Oh, Japan. It may be a relatively small island, but one with a massive appeal – from its entertainment and tourism to its technology, Japan can’t seem to be pushed out of the spotlight in just about any industry. And of course, it manages to always stay relevant with its reputation for being a bit…weird.
This new hotel idea is certainly not an exception. But for a price like that, you have to admit almost anything is worth considering, right?
Let’s just cut to the chase. There’s a small family-run home accommodation business – what the Japanese traditionally call a ryokan – which is offering a room for just $1 a night, on one condition: a camera is installed in the room which remains on and active 24/7, and you agree to be filmed and have your activity during your stay live-streamed.
Okay, yes, there are many things that plenty (if not the majority) of people would not be okay with in this situation. But to cushion the awkwardness just a little bit, anyone going there is already aware of the camera and has agreed to it, which gives them a chance to act accordingly and have some control over what the camera sees and doesn’t see. The camera itself doesn’t have any view into the bathroom, as well – in fact, its focus is on the bed with the intention of showing what people look like when they sleep.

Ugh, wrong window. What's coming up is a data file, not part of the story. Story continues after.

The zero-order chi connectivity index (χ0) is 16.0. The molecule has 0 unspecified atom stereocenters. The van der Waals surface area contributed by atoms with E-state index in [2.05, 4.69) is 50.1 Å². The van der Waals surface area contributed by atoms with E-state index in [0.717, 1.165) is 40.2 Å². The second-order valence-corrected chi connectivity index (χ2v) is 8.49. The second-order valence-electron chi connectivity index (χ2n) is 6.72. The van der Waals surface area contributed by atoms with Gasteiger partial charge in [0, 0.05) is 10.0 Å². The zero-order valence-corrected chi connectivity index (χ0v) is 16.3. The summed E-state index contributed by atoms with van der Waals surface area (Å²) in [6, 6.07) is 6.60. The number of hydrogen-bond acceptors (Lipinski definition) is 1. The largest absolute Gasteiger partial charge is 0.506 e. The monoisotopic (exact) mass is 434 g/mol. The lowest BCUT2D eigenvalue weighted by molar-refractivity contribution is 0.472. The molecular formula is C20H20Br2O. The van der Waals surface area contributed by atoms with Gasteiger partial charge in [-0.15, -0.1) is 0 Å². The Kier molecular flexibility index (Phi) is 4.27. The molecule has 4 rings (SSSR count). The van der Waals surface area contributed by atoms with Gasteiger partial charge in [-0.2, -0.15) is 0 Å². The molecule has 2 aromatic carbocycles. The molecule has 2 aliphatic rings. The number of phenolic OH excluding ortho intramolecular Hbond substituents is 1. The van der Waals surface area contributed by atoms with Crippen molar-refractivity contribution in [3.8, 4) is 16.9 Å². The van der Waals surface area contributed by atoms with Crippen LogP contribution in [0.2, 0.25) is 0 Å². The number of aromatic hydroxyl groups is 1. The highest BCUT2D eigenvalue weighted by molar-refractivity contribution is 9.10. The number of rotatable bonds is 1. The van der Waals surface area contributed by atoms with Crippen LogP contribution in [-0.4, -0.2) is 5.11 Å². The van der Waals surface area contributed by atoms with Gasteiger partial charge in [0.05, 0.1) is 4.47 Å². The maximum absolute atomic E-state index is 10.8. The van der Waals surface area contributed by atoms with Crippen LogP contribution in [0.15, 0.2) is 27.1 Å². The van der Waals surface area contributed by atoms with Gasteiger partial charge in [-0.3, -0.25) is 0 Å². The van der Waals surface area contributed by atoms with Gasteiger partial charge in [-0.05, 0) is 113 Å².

You have to admit, you’re a little curious, right?
Let’s examine this situation from another angle. It’s weird – no arguments here. But the family running the Asahi Ryokan in the Japanese city of Fukuoka were looking for ways to grow business, and they came up with a unique and, for all intents and purposes, harmless idea. So why shouldn’t they – and if someone wants to travel on a budget who isn’t worried about their sleeping face being viewable on YouTube, they might as well take the deal.
Of course, there’s more to the story. As it turns out, the family business has been struggling for years, and it was their younger son who realized he would need to come up with new incentives to bring visitors back to their ryokan. The idea came from a British guest who livestreamed his own stay there, with lots of success.
The ryokan is still owned by his grandmother, and her grandson in charge of running the hotel hopes that this can help her business.